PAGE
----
When we think of the Declaration of Independence, the image that often comes to mind is the parchment with signatures at the National Archives. But did you know there were many different versions created in 1776?
I didn’t realize just how many there were until I visited the first printed version of it at Liberty Hall in Pennsylvania.
The Original Drafts
Thomas Jefferson wrote the original draft of the Declaration of Independence in June 1776. Several rough drafts exist in Jefferson’s own handwriting, showing cross outs and revisions.
These are incredible artifacts that provide insight into Jefferson’s thought process as he drafted one of history’s most influential texts.
Clean copies were made to share with Continental Congress delegates. These drafts are located at the Library of Congress, American Philosophical Society, and other institutions.
The Dunlap Broadside
Late on July 4, 1776, the Continental Congress approved the final text of the Declaration. That night, printer John Dunlap was tasked with printing the first official broadside.
About 200 were made and distributed throughout the colonies the next day. 26 copies of this iconic printing are known to exist today at institutions like the Liberty Hall, Library of Congress, National Archives, and Yale University.
No version was sent to King George III.
Early Newspaper Printings
On July 6, 1776, the Pennsylvania Evening Post became the first newspaper to print the Declaration. Other papers like the Massachusetts Spy (July 17) and Pennsylvania Journal (July 10) soon followed. These versions spread the text far and wide in the days after July 4.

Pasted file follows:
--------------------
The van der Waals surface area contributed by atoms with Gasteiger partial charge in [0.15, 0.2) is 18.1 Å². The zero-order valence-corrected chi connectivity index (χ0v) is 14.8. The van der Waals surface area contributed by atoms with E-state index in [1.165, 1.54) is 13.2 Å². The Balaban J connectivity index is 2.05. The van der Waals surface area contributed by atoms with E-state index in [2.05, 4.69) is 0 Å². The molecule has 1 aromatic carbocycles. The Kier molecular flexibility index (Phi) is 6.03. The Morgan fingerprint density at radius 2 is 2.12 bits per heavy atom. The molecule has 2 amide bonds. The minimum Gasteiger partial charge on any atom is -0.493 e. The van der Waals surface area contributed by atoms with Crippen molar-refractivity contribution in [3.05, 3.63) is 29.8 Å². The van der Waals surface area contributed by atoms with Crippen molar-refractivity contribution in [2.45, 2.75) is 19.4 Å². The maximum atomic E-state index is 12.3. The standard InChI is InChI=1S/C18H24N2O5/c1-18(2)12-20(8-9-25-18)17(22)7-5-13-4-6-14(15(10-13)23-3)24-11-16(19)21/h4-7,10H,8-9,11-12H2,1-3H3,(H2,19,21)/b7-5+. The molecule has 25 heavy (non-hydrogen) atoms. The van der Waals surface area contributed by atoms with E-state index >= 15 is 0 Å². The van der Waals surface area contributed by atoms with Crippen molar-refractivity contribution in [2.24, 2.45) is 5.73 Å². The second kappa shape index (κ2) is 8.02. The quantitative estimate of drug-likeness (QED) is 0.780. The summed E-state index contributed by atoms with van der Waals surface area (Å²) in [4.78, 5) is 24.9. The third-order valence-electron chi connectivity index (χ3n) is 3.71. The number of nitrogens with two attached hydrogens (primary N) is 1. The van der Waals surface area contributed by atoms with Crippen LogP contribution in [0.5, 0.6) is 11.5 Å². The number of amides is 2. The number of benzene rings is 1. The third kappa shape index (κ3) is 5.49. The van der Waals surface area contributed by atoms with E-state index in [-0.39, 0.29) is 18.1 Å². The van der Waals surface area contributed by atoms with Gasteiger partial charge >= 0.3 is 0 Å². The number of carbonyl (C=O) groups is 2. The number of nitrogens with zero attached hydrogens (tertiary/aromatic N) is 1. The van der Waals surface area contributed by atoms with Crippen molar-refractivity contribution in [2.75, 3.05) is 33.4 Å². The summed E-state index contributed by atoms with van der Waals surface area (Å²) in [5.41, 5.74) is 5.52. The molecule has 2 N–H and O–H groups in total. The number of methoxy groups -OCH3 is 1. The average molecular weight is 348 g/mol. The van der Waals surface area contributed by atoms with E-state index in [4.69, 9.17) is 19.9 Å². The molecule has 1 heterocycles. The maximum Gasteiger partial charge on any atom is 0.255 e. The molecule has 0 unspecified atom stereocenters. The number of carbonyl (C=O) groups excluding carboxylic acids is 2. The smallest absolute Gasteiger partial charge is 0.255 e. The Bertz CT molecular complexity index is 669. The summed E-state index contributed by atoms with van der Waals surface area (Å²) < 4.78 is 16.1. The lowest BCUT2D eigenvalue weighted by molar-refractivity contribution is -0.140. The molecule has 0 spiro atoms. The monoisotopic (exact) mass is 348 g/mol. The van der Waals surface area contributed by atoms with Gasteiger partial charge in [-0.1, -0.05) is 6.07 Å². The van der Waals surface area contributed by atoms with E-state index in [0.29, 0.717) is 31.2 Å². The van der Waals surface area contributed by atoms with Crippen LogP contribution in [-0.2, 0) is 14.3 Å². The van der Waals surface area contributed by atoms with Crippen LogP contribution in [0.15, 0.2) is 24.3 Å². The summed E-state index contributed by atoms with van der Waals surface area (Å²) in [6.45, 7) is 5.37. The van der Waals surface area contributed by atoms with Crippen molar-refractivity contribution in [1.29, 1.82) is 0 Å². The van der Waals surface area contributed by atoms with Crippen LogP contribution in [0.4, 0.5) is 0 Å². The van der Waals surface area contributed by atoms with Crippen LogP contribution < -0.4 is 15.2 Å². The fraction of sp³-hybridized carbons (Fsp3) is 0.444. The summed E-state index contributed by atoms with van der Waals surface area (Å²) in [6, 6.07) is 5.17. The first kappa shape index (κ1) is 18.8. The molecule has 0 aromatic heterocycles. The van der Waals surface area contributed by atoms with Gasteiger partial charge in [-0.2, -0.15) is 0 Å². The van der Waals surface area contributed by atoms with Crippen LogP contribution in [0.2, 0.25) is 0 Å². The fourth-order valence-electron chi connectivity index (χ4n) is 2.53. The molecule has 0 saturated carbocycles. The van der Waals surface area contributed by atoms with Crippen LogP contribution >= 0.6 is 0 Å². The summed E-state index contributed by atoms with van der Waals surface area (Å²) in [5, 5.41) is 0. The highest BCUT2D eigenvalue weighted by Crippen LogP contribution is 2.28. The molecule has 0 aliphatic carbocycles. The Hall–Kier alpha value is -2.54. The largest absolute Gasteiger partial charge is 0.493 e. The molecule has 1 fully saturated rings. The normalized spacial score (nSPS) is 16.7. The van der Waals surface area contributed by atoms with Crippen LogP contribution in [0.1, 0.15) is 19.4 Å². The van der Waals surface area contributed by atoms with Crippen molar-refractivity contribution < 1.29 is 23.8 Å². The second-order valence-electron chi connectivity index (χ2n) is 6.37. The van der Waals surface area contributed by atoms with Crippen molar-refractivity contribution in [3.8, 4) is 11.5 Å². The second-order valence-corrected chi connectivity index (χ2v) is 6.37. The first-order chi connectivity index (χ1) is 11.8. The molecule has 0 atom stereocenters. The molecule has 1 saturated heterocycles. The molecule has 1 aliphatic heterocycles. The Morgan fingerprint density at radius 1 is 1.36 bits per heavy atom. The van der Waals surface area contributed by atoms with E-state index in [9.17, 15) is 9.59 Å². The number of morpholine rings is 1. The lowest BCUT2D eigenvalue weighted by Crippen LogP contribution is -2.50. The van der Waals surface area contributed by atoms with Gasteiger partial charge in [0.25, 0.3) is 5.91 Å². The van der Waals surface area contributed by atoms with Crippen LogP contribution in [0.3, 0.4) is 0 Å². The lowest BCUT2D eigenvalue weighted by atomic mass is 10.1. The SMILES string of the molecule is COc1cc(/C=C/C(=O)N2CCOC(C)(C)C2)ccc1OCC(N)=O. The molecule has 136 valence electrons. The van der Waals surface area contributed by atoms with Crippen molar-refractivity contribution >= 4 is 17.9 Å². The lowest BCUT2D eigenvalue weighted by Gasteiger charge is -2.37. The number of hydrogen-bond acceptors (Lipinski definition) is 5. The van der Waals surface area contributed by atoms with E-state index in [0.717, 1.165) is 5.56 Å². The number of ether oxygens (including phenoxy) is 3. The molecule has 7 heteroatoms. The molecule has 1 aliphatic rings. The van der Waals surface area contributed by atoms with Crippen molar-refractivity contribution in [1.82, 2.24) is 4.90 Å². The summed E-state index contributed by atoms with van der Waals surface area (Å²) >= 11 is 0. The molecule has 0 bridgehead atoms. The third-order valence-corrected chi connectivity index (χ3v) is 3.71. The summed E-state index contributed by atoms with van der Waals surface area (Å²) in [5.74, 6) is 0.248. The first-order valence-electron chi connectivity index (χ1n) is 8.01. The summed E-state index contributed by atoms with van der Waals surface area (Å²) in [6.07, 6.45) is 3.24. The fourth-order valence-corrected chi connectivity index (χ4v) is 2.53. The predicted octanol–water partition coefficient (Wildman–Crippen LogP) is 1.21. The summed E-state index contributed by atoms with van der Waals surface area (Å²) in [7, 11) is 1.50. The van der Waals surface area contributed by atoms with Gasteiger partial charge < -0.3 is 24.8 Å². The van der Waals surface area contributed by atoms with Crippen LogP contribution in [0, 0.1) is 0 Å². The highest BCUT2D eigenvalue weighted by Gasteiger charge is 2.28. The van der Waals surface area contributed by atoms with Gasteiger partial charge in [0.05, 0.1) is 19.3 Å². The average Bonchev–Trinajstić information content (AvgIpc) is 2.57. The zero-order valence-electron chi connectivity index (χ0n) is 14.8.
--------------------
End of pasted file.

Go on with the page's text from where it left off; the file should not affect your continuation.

The Signed Parchment
The official Declaration was carefully engrossed on parchment in early August 1776 and signed by 56 delegates over the next months.
There are actually slight differences between the handwritten and printed versions.
This iconic document travelled with the Continental Congress during the Revolutionary War. Today it is displayed at the National Archives.
Other broadsides and engravings were created in later years. Mary Katherine Goddard printed an important broadside with the list of signers in January 1777.
In 1820s, William J. Stone created the engraving that became the basis for most modern reproductions.
What is the original Deceleration of Independence?
The first printed version is the Dunlap Broadside. Singed by John Handcock and his secretary. It’s unclear what handwritten version the printers used. The signing didn’t come until after the printed version. Was it the one sent to the printers, or another copy? That bit may have been lost in history.
Either way, I encourage you to see both if you can. It’s amazing to stand in front of.